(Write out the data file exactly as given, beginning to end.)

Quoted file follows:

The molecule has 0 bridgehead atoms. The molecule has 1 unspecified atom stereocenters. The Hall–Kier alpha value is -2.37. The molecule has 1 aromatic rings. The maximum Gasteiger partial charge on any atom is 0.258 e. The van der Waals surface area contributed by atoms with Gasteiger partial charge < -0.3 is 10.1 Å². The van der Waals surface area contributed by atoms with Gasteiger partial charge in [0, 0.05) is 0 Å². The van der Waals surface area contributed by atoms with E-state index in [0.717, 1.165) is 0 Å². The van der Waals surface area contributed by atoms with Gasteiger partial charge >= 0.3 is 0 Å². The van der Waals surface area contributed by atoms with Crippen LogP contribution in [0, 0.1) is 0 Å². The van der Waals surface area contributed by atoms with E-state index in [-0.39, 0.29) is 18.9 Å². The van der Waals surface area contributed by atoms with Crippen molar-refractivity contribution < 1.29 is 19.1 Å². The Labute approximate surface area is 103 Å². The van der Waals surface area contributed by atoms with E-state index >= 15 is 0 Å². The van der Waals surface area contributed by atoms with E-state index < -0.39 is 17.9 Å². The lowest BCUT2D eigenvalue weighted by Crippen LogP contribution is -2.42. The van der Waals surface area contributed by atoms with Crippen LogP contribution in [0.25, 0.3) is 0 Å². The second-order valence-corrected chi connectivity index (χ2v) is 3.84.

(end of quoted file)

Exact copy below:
The molecule has 0 bridgehead atoms. The molecule has 1 unspecified atom stereocenters. The Hall–Kier alpha value is -2.37. The molecule has 1 aromatic rings. The maximum Gasteiger partial charge on any atom is 0.258 e. The van der Waals surface area contributed by atoms with Gasteiger partial charge < -0.3 is 10.1 Å². The van der Waals surface area contributed by atoms with Gasteiger partial charge in [0, 0.05) is 0 Å². The van der Waals surface area contributed by atoms with E-state index in [0.717, 1.165) is 0 Å². The van der Waals surface area contributed by atoms with Gasteiger partial charge >= 0.3 is 0 Å². The van der Waals surface area contributed by atoms with Crippen LogP contribution in [0, 0.1) is 0 Å². The van der Waals surface area contributed by atoms with E-state index in [-0.39, 0.29) is 18.9 Å². The van der Waals surface area contributed by atoms with Crippen molar-refractivity contribution < 1.29 is 19.1 Å². The Labute approximate surface area is 103 Å². The van der Waals surface area contributed by atoms with E-state index >= 15 is 0 Å². The van der Waals surface area contributed by atoms with E-state index < -0.39 is 17.9 Å². The lowest BCUT2D eigenvalue weighted by Crippen LogP contribution is -2.42. The van der Waals surface area contributed by atoms with Crippen LogP contribution in [0.25, 0.3) is 0 Å². The second-order valence-corrected chi connectivity index (χ2v) is 3.84.